Archive for » December, 2012 «

When someone says his or her argument isn’t political

Via the tumblr phdstress, via el–ee

When someone says his or her argument isn’t political.

This exact thing happened at 4S 2012 during a talk claiming that synthetic biology experimenters recombining the materials of human life can be understood as practicing queer kinship. True the two hold in common the reconstruction of relations, especially geneological ones, between living things. But, some audience members feeling like Britney here commented, queer kinship is also about conviviality and care between often vulnerable people, not the hacker oriented celebration of catalyzed evolution that the synthetic biologists were practicing. When the audience membered queried the stakes of making queer kinship and synthetic biohacking commensurable, the speaker answered that her project was not a politically engaged one.

If you’re going to build your project on queer kinship theories in anthropology and feminist philosophies of knowledge, then you need to take on board the assumption that your project — just like your synthetic biologists’ projects — are political.

Kurt Vonnegut, “burn this letter”

I was shocked by the casual sexism and racism in Vonnegut’s personal letter:

http://www.slate.com/blogs/the_vault/2012/11/20/kurt_vonnegut_the_author_s_advice_for_a_friend_about_to_teach_at_the_iowa.html

He uses a derogatory racial term for East Asians, refers to the Taiwanese woman as a “mistress” of a famous white male writer (a person who I believe was actually a famous writer herself, and married to the Director of the Writer’s Workshop, a less well-known writer internationally than she was). And he refers to the (apparently common practice) of famous (male) visiting writers casually sleeping with (presumably young female)¬†undergraduates , warning his friend that their parents were still watching.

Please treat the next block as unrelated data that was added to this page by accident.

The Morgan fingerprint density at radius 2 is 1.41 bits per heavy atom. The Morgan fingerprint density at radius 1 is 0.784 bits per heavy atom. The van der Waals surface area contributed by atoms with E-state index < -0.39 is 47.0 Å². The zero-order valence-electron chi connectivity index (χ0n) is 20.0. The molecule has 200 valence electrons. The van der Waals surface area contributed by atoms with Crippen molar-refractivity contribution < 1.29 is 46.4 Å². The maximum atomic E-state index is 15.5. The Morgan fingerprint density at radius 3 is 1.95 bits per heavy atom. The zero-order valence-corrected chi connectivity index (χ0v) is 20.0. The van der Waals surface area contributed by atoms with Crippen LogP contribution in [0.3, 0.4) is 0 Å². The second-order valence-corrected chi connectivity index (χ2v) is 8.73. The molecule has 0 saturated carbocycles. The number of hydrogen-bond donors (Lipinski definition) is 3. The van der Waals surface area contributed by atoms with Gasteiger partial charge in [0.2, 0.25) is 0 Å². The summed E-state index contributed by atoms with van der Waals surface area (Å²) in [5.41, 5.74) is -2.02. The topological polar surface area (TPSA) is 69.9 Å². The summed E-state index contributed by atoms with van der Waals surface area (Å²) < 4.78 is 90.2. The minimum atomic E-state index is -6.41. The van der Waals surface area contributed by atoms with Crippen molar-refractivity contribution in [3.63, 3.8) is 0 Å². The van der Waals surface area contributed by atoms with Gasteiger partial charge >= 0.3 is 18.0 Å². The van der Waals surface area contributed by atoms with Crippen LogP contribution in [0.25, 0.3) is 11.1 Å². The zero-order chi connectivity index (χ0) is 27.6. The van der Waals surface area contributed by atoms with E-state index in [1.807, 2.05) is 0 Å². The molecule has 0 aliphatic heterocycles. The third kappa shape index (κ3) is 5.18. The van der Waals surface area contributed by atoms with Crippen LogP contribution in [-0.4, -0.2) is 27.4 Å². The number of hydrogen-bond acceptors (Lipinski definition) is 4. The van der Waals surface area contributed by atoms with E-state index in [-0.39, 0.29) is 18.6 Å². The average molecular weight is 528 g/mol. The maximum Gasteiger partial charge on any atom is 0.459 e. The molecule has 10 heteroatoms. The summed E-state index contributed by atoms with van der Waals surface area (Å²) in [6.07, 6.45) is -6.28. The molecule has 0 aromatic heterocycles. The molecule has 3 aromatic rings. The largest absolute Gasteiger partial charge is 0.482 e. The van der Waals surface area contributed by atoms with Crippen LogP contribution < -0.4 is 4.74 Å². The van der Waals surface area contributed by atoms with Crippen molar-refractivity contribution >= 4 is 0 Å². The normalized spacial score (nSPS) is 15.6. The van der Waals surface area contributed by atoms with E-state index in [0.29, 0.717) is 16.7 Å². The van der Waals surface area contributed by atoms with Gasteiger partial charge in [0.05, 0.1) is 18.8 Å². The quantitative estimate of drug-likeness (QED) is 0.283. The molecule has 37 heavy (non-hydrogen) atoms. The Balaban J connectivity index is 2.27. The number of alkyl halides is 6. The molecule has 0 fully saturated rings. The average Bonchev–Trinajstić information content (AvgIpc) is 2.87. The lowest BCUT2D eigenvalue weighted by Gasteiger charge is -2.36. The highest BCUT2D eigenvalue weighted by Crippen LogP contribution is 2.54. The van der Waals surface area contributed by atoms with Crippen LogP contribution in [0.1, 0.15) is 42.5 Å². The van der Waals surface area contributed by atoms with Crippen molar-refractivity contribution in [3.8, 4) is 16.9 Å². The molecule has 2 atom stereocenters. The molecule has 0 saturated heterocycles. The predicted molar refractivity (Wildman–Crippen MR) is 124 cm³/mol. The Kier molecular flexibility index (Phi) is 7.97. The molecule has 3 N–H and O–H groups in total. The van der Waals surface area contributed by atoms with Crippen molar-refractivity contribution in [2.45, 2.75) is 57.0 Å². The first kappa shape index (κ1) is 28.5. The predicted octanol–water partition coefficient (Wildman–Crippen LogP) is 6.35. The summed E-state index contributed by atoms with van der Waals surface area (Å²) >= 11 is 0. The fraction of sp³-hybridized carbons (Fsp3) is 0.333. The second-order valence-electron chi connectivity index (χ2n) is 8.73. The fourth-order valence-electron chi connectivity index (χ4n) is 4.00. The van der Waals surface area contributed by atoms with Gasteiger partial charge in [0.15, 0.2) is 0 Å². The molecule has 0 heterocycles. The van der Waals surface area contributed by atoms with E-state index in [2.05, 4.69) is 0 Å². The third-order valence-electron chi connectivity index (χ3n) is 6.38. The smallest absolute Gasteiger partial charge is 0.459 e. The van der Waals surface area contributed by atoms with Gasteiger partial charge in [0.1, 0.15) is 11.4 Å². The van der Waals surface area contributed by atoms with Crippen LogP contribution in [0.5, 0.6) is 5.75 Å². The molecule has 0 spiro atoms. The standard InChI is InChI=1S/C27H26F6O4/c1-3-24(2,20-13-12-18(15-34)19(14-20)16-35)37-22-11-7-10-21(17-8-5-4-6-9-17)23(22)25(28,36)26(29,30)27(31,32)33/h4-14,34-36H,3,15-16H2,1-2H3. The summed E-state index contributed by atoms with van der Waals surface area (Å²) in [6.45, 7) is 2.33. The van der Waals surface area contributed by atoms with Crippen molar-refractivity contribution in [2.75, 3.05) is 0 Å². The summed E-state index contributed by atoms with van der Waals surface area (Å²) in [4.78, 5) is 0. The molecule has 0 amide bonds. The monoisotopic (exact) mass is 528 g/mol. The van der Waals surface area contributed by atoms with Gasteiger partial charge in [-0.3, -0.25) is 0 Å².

I guess it shouldn’t be shocking to remember that so many DWMs were prejudiced, and that most people thought nothing of using racial slurs and sexist objectification. But the casual & sexist use of the racist term used by American military in Vietnam was especially jarring.

Zelda has done some really great work on sexism in art (like her piece Galileo in America, where Galileo’s daughter challenges some of Brecht’s famous reliance on the invisible labour of women).

It also made me think about Vonnegut’s instruction to burn the letter — clearly he knew he was talking trash; finding this is sort of like seeing those thousands of personal emails exchanged (on gmail!) by Petraeus and other high-placed security officials. It isn’t just electronic media that has shown up the imaginations of the private-public divide to be a figment of our Victorian imaginations.